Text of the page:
Should You Invest in Markets’ Bullish Run? Ridham Desai Explains

Morgan Stanley’s Ridham Desai explains the sentiment of the markets and tells us where to spend in this bullish run.

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Economies of the world got a major shock with the arrival of COVID-19 and the resulting lockdown. India’s GDP slumped to a record low, while the markets plunged. Now, when the lockdown has been lifted and businesses are starting to operate, the Sensex has responded positively. Economists believe that markets are in the phase of recovery which is currently on a bullish rally.

To understand the mood of the market and where to spend in these times, we spoke to Morgan Stanley’s Equity Research Head, Ridham Desai.

Why Are Markets So Bullish?

Markets are responding to the massive liquidity infusion by the governments across the world. The period of lockdown saw unprecedented coordination between the governments and central banks around the world. Such liquidity infusion has never been seen in the history of the world. It has surpassed the levels during the 2008 global financial crisis.

This liquidity has made its way into the asset market, whether it’s equity or gold, and it might reach the property market over time.

Are news about the COVID-19 vaccine and the US Elections driving the markets?

COVID remains the factor. The vaccine would take several months before it reaches the market. We might not have the vaccine reaching us by the end of 2021. In India, the weather is changing and pollution levels are increasing, if we aren’t careful, we might see a resurgence in COVID cases.

While I don’t expect a nationwide lockdown, we might see regional lockdowns, which bring retraction in the economic activity. If we look at the US and Europe, the cases have passed the previous peaks. I am not sure if India has an appetite to see another surge of 100 thousand cases a day.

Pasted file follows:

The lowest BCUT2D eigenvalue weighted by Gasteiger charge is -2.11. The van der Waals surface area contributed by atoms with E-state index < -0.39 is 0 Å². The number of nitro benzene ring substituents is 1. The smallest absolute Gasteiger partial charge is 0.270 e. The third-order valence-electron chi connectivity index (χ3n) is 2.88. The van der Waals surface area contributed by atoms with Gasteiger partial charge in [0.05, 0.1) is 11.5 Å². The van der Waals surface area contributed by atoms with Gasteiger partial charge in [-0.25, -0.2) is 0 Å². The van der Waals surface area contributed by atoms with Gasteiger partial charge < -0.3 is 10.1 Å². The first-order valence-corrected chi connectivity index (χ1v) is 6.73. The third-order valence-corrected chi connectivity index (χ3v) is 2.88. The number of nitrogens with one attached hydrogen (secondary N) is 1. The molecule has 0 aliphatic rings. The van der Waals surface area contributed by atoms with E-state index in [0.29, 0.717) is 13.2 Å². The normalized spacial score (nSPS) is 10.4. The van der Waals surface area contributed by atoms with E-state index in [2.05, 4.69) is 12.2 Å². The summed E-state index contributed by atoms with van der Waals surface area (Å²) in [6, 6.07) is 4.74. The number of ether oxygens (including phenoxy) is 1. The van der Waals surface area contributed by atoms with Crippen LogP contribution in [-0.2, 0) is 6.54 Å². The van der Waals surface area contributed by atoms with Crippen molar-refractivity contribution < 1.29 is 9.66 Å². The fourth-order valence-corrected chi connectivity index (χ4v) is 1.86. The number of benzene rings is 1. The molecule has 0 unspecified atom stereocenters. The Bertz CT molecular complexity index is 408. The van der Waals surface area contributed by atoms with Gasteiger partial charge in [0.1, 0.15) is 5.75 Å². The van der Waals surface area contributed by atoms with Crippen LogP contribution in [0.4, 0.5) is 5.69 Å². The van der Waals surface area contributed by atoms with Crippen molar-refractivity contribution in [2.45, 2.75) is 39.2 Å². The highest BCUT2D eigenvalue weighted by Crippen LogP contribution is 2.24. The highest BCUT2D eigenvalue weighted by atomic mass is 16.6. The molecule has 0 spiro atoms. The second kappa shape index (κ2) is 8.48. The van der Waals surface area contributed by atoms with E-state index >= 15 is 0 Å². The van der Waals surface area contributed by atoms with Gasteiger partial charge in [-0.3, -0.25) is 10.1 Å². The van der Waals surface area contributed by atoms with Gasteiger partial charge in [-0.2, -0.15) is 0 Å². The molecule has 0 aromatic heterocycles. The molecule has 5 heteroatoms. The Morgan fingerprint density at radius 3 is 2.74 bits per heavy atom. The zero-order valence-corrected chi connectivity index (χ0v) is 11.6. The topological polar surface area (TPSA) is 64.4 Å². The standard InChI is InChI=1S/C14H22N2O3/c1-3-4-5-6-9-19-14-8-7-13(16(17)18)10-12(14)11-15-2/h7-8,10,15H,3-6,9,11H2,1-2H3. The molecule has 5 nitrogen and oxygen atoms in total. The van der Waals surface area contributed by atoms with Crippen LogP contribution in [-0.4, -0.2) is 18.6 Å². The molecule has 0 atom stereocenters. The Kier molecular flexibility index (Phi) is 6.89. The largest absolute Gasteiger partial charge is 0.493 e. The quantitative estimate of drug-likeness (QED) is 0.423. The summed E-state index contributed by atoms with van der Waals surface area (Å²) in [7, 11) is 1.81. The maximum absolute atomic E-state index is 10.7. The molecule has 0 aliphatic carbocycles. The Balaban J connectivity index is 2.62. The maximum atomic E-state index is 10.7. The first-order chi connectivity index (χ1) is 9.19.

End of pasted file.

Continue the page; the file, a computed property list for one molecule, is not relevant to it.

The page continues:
The US presidential elections obviously have implications around how the policies evolve. The senate results are still not out so, we will have to see how the policy makers in the US respond to the outcome.

Advices for a new investor?

Investors should approach the equity markets with a healthy dose of skepticism. It’s not something that can be timed very easily. Trading the market does not yield good results. In fact, traders end up losing money which investors make.

The approach should be to systematically invest per month or quarter, depending on the leverage that your pocket gives.

Is rally going to sustain in the short term?

There will always be a fair amount of risk on the downside in the short as well as in the long run. There could be a policy error because somebody underestimated the impact of COVID, there could be another surge in the COVID that could cause economies around the world to stop... We do not know that.

As an investor what companies and sector to target?

Automobiles, travel, leisure, entertainment, and cement are really interesting. There was an undercurrent in the economy pre-COVID. It was very unfortunate for India that COVID came at a very wrong time, otherwise the June quarter could have produced India’s best growth rate in 10 years.

We should also not underestimate the potency of new farm laws which can lift the farmers in India. If that happens, the poorest of the poor in India might feel the buoyancy in their income, and they might be able to spend beyond the basic and essentials.

What does the government need to do?

There is a lot of work to be done. India needs to build infrastructure, it needs to fix the anomalies in GST, there is a direct tax reform impending, bureaucratic reforms are impending, there are potential changes in contract law. So, there is a fair bit of work to be done. I am witnessing a new-found enthusiasm to boost the economy.

How has India Inc. responded to COVID?

The pandemic response seems encouraging. Most companies have responded by rationalising the cost structure and not necessarily firing people unless they had weak balance sheets.

Many companies used this period as an opportunity to acquire businesses that had weakened. Some companies sold their non core businesses to strengthen their core business. Data shows that the corporate India has reacted in a very positive way.

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